Amanda B. Richey, Ph.D. is an Associate Professor of TESOL in the Inclusive Education Department at Kennesaw State University. She served as the Director of Global Engagement for the Bagwell College of Education from 2018-2020. During that time, she directed the international student teaching program for students in their yearling clinical teaching experience. Currently, Dr. Richey currently teaches in the graduate TESOL programs. Richey’s research has focused on the intersection of language education, culture, narrative, and curriculum, with a particular interest in the MENA (Middle East and North Africa) region, the experience of Muslim families and faith communities in the U.S., and the representation of Muslims and Islam in official school curricula. An example of this work is the co-written article “Orientalism(s), world geography, and temporal paradox: questioning representations of Southwest Asia and North Africa” in International Journal of Qualitative Studies in Education. Additionally, she has published in the areas of women’s literacies and educational experiences and has worked recently with international colleagues on issues of women’s leadership. Her co-edited book (with Linda Evans) Mothering and Literacies, explores the intersections of culture, motherhood, and literacy practices in multicultural, multilingual contexts.


            Richey has published and delivered workshops on the topic of Islamophobia and education in many different contexts. As a Fulbright Scholar to Jordan during the 2014-15 academic year, Richey taught English teaching methods and other applied linguistics courses in the Faculty of Foreign Languages at the University of Jordan and worked at with the program, Jesuit Commons: Higher Education at the Margins teaching EFL and education pedagogy to adult refugee students. Richey has an extensive background in narrative inquiry and oral history interviewing and has recently published a co-written chapter and article on transforming teacher collaboration to include approaches to oral history and community asset-mapping.


            • Theresa Alviar

              Faculty Fellow, International Support

              Theresa Alviar-Martin, PhD, is an Associate Professor of Curriculum and Instruction in the Department of Elementary and Early Childhood Education. Originally from the Philippines, Theresa’s transnational career experience began when she worked as an ESOL teacher in a refugee camp in Bataan; and as a primary teacher in internationals schools in Manila, Bangkok, and Hong Kong. She held appointments as assistant professor at the National Institute of Education (NIE Singapore) and the Education University of Hong Kong (formerly Hong Kong Institute of Education) prior to joining KSU. She is a member of the KSU Presidential Commission on Race and Ethnic Dialogue and serves on the Faculty Advisory Board of the Annual Country Studies Program. Theresa’s research examines citizenship education in culturally diverse democracies from global and comparative perspectives. She is an editorial board member of Theory and Research in Social Education. Her scholarship has been published in several peer-reviewed journals, including Teaching and Teacher Education, Teachers College Record, and Journal of Educational Research.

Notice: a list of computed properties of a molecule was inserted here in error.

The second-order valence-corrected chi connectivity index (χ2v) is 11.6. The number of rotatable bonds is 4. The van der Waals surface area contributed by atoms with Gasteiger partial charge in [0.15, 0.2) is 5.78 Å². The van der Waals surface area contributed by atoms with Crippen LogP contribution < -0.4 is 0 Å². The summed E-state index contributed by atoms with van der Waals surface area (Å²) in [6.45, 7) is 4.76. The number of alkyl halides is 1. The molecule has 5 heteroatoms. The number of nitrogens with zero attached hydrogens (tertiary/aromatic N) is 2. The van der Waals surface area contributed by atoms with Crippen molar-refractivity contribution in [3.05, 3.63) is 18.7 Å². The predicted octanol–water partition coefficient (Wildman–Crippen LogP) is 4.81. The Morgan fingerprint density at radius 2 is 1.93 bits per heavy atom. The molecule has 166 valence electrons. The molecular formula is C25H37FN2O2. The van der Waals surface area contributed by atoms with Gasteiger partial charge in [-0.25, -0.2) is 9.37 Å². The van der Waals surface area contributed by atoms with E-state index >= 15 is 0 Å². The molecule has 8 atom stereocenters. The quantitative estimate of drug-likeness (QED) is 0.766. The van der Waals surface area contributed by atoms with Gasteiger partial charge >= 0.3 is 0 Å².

• Monica Nandan

                Faculty Fellow, Social Entrepreneurship

                Monica Nandan is the Director of Strategic Partnerships and Social Impact for the WellStar College of Health and Human Services, and Professor of Social Work at Kennesaw State University.  She received her Ph.D. from Florida State University and also holds an MSW, MBA in Finance, and MBA in Health Care Administration.  She has been in academic leadership roles for eight years, has served the community in various capacities, and has published (journal articles, book chapters, and a book) in diverse fields of social innovation and entrepreneurship, design thinking, interprofessional education, cross-sector alliances, gerontology, and health care. She co-edited a book titled “Social Entrepreneurship, Intrapreneurship and Social Value Creation: Relevance for Contemporary Social Work Practice” Washington, DC: NASW Press. Recently she received four grants (over $230,000) from the Georgia Department of Public Health, Georgia Department of Behavioral Health and Developmental Disabilities, Cobb District Attorney’s Office and Solan Family for implementing innovative community projects.